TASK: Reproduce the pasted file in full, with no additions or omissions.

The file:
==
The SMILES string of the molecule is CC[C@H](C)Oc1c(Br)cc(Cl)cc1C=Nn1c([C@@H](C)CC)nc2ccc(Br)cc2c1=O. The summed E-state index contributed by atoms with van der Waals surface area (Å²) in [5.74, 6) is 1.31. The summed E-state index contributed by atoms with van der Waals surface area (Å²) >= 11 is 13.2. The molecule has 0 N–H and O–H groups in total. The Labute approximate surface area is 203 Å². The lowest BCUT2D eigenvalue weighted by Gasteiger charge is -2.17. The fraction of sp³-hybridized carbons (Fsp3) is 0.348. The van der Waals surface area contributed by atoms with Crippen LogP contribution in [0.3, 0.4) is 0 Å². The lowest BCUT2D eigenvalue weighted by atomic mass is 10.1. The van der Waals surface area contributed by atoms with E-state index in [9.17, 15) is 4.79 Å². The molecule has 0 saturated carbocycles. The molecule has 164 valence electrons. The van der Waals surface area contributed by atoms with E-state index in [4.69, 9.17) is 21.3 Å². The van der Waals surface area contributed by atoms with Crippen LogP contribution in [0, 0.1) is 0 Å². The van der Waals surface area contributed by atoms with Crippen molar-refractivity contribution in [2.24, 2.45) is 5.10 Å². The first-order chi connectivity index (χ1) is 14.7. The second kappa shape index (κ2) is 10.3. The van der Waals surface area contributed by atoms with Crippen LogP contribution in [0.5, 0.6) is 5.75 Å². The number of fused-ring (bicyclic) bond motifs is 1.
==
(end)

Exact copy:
The SMILES string of the molecule is CC[C@H](C)Oc1c(Br)cc(Cl)cc1C=Nn1c([C@@H](C)CC)nc2ccc(Br)cc2c1=O. The summed E-state index contributed by atoms with van der Waals surface area (Å²) in [5.74, 6) is 1.31. The summed E-state index contributed by atoms with van der Waals surface area (Å²) >= 11 is 13.2. The molecule has 0 N–H and O–H groups in total. The Labute approximate surface area is 203 Å². The lowest BCUT2D eigenvalue weighted by Gasteiger charge is -2.17. The fraction of sp³-hybridized carbons (Fsp3) is 0.348. The van der Waals surface area contributed by atoms with Crippen LogP contribution in [0.3, 0.4) is 0 Å². The lowest BCUT2D eigenvalue weighted by atomic mass is 10.1. The van der Waals surface area contributed by atoms with E-state index in [9.17, 15) is 4.79 Å². The molecule has 0 saturated carbocycles. The molecule has 164 valence electrons. The van der Waals surface area contributed by atoms with E-state index in [4.69, 9.17) is 21.3 Å². The van der Waals surface area contributed by atoms with Crippen LogP contribution in [0, 0.1) is 0 Å². The van der Waals surface area contributed by atoms with Crippen molar-refractivity contribution in [2.24, 2.45) is 5.10 Å². The first-order chi connectivity index (χ1) is 14.7. The second kappa shape index (κ2) is 10.3. The van der Waals surface area contributed by atoms with Crippen LogP contribution in [0.5, 0.6) is 5.75 Å². The number of fused-ring (bicyclic) bond motifs is 1.